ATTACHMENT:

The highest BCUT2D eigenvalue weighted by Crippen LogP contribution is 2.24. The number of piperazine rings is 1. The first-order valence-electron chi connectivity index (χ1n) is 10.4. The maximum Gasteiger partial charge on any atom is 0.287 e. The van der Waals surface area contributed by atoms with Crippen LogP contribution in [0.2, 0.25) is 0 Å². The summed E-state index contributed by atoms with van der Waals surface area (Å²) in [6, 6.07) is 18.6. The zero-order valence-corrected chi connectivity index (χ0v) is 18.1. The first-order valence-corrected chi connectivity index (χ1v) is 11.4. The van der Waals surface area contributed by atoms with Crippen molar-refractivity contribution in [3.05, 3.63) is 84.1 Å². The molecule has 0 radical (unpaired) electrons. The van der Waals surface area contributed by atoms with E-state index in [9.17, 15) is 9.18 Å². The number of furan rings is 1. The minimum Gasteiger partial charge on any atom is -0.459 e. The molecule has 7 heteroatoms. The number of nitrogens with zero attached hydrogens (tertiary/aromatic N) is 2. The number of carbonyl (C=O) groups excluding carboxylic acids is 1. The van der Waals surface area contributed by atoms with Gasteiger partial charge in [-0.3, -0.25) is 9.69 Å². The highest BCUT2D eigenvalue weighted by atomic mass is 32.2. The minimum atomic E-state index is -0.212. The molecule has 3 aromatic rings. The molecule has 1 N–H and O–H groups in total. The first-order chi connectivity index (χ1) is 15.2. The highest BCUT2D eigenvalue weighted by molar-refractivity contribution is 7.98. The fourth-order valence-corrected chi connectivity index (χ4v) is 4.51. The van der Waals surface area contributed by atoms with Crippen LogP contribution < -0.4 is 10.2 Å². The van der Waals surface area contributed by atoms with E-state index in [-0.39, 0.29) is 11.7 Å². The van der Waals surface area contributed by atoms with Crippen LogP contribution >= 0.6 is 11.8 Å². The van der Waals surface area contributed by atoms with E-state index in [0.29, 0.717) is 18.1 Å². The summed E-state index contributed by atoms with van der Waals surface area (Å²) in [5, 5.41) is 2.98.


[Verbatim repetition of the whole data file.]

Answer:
The highest BCUT2D eigenvalue weighted by Crippen LogP contribution is 2.24. The number of piperazine rings is 1. The first-order valence-electron chi connectivity index (χ1n) is 10.4. The maximum Gasteiger partial charge on any atom is 0.287 e. The van der Waals surface area contributed by atoms with Crippen LogP contribution in [0.2, 0.25) is 0 Å². The summed E-state index contributed by atoms with van der Waals surface area (Å²) in [6, 6.07) is 18.6. The zero-order valence-corrected chi connectivity index (χ0v) is 18.1. The first-order valence-corrected chi connectivity index (χ1v) is 11.4. The van der Waals surface area contributed by atoms with Crippen molar-refractivity contribution in [3.05, 3.63) is 84.1 Å². The molecule has 0 radical (unpaired) electrons. The van der Waals surface area contributed by atoms with E-state index in [9.17, 15) is 9.18 Å². The number of furan rings is 1. The minimum Gasteiger partial charge on any atom is -0.459 e. The molecule has 7 heteroatoms. The number of nitrogens with zero attached hydrogens (tertiary/aromatic N) is 2. The number of carbonyl (C=O) groups excluding carboxylic acids is 1. The van der Waals surface area contributed by atoms with Gasteiger partial charge in [-0.3, -0.25) is 9.69 Å². The highest BCUT2D eigenvalue weighted by atomic mass is 32.2. The minimum atomic E-state index is -0.212. The molecule has 3 aromatic rings. The molecule has 1 N–H and O–H groups in total. The first-order chi connectivity index (χ1) is 15.2. The highest BCUT2D eigenvalue weighted by molar-refractivity contribution is 7.98. The fourth-order valence-corrected chi connectivity index (χ4v) is 4.51. The van der Waals surface area contributed by atoms with Crippen LogP contribution < -0.4 is 10.2 Å². The van der Waals surface area contributed by atoms with E-state index in [-0.39, 0.29) is 11.7 Å². The van der Waals surface area contributed by atoms with Crippen LogP contribution >= 0.6 is 11.8 Å². The van der Waals surface area contributed by atoms with E-state index in [0.29, 0.717) is 18.1 Å². The summed E-state index contributed by atoms with van der Waals surface area (Å²) in [5, 5.41) is 2.98.